Overcapacity in electric power sector an evergrowing concern: CPD

Overcapacity in electric power sector an evergrowing concern: CPD
Overcapacity is an evergrowing concern for the energy sector as it is creating fiscal and financial burdens for the united states, said the Centre for Insurance policy Dialogue (CPD) yesterday.

The power division has confronted rising fiscal and financial burden as a result of overcapacity related problems, which aggravated further during the Covid-19 period and would deepen in the post-COVID period, the think-tank said.

Payment of capacity expenses to power crops is a growing expenditure for Bangladesh Ability Development Plank (BPDB), particularly for rising unused and under-utilisation of capability, said Khondaker Golam Moazzem, exploration director of the CPD, in a paper.

The paper was presented at a virtual dialogue on "Covid-19 - Vitality Sector in National Budget for FY2020-21: Allocative Priorities and Alternate Proposals" organised by the CPD.

The power sector is one of the major regions of success of the federal government over the last 10 years, the CPD said. However the transmission and distribution systems didn't make considerable progress in commensurate with that of vitality generation.

The amount of overcapacity on June 16 of FY18, FY19 and FY20 was 9,437 megawatts, 8,806MW, and 10,216MW respectively. Through the same period, the rates of overcapacity was as 59 per cent, 46 % and 49.8 per cent respectively.

Such a higher amount of reserve capacity is against the 25 % target set in the energy Sector Master Plan and significantly higher than the 10 per cent reserve capacity maintained in growing countries, the CPD paper said.

The capability payment has considerably increased through the years: from Tk 1,790 crore in FY10 to Tk 8,929 crore in FY19, up 398 per cent.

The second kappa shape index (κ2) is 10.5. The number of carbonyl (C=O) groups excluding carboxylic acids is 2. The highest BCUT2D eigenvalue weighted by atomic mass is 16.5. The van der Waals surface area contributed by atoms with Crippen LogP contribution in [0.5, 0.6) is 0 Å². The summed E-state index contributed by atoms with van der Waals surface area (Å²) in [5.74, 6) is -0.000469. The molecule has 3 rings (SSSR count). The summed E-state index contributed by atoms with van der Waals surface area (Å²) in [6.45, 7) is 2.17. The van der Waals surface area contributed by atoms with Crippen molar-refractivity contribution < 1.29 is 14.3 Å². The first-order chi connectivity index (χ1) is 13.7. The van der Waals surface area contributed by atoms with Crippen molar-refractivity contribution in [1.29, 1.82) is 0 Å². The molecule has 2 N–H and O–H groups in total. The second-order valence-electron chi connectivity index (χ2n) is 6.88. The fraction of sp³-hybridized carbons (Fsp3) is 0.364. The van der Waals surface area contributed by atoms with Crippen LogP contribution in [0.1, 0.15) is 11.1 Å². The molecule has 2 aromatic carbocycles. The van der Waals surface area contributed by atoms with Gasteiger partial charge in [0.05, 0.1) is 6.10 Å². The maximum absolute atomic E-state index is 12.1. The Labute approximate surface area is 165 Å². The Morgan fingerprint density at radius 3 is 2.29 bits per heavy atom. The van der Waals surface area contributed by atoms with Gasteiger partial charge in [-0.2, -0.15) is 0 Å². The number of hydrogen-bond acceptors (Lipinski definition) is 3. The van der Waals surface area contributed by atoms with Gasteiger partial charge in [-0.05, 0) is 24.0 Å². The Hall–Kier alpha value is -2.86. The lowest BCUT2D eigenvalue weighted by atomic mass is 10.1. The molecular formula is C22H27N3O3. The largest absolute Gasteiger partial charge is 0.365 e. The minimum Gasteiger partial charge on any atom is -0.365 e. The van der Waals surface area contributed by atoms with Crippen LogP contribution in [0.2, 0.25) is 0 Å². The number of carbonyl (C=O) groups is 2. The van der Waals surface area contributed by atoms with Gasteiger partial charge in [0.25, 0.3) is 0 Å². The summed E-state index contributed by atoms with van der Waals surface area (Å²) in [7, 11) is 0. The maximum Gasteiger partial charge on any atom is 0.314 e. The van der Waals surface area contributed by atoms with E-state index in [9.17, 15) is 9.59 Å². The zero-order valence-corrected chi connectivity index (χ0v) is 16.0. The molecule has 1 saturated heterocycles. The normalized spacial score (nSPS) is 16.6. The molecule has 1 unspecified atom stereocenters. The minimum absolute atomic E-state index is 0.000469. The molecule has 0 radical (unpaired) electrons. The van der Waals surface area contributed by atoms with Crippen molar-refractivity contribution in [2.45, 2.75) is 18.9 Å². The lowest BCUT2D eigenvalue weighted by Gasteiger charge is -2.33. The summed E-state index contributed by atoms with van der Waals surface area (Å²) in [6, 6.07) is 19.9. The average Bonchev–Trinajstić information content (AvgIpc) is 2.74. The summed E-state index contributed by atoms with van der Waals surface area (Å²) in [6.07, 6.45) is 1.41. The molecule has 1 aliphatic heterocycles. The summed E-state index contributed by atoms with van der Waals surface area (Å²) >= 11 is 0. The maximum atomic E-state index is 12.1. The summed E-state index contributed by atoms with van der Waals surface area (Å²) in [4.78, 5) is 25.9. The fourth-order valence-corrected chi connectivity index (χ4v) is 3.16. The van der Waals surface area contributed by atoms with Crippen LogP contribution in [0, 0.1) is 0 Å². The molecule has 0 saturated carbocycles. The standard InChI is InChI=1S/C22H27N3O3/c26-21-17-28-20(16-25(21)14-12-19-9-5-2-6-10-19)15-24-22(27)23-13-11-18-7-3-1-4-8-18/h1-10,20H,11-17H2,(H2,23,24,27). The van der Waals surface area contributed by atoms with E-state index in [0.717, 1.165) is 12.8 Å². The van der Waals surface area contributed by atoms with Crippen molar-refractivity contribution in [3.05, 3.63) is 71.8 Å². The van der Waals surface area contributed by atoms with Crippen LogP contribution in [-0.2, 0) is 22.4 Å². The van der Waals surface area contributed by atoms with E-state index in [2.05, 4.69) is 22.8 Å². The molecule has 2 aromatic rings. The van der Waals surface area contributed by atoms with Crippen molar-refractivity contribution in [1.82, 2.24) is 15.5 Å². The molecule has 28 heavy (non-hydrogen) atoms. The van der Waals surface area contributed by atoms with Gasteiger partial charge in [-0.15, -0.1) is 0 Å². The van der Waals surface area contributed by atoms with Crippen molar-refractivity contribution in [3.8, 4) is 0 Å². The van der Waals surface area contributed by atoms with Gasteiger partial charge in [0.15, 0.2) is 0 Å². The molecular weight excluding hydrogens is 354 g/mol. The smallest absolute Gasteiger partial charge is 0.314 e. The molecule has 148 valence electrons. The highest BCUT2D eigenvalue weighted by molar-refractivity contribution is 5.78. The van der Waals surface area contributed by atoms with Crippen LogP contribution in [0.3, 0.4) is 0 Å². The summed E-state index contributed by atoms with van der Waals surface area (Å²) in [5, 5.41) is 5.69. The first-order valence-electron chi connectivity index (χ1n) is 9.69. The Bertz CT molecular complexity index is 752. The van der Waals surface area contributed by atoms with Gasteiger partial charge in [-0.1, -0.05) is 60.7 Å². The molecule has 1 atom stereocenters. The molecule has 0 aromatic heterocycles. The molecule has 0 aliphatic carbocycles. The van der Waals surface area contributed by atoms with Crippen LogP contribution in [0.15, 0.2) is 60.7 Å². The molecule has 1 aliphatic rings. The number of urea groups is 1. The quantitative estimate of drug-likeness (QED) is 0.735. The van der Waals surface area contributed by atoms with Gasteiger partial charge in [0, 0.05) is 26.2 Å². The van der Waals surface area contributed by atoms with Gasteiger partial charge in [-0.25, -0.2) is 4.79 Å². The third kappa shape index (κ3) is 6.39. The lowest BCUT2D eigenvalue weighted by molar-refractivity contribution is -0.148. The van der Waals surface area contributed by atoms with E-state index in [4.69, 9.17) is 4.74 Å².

The CPD needed reprioritisation of finances allocation of the energy division, particularly towards promoting clean energy by discouraging new investment in coal or fuel-based power plants in addition to retiring private sector quick rental power plants on a priority basis.

The Covid-19 has provided an chance to revisit existing approaches, operations, operations, cost and return of the ongoing power generation, distribution, transmission and related activities, the CPD said.

"It is a good period to rethink the energy sector development strategies because of redirecting the energy sector towards clean strength led sector by 2030 and 2041."

The power division must follow 'go-slow' policy in power generation-related projects both under public and private sector given the huge amount of overcapacity currently exists, the CPD said.

The government should get a clear exit plan for the quick rental power plants and really should slowly but surely phase out those projects, it said.

Nasrul Hamid, state minister for power, however, said there is absolutely no overcapacity.

Of the 23,500MW installed power generation capacity, 4,000MW is produced by industries through captive generation.

There is 10 per cent of de-rated potential. There are old vegetation with combined capacity of just one 1,500MW that are not used but have been put on standby and these plants would retire quickly, according to Hamid.

Therefore, the installed generation potential involves 16,000MW, he said. But the demand rose to 12,000MW even through the Covid-period, he said.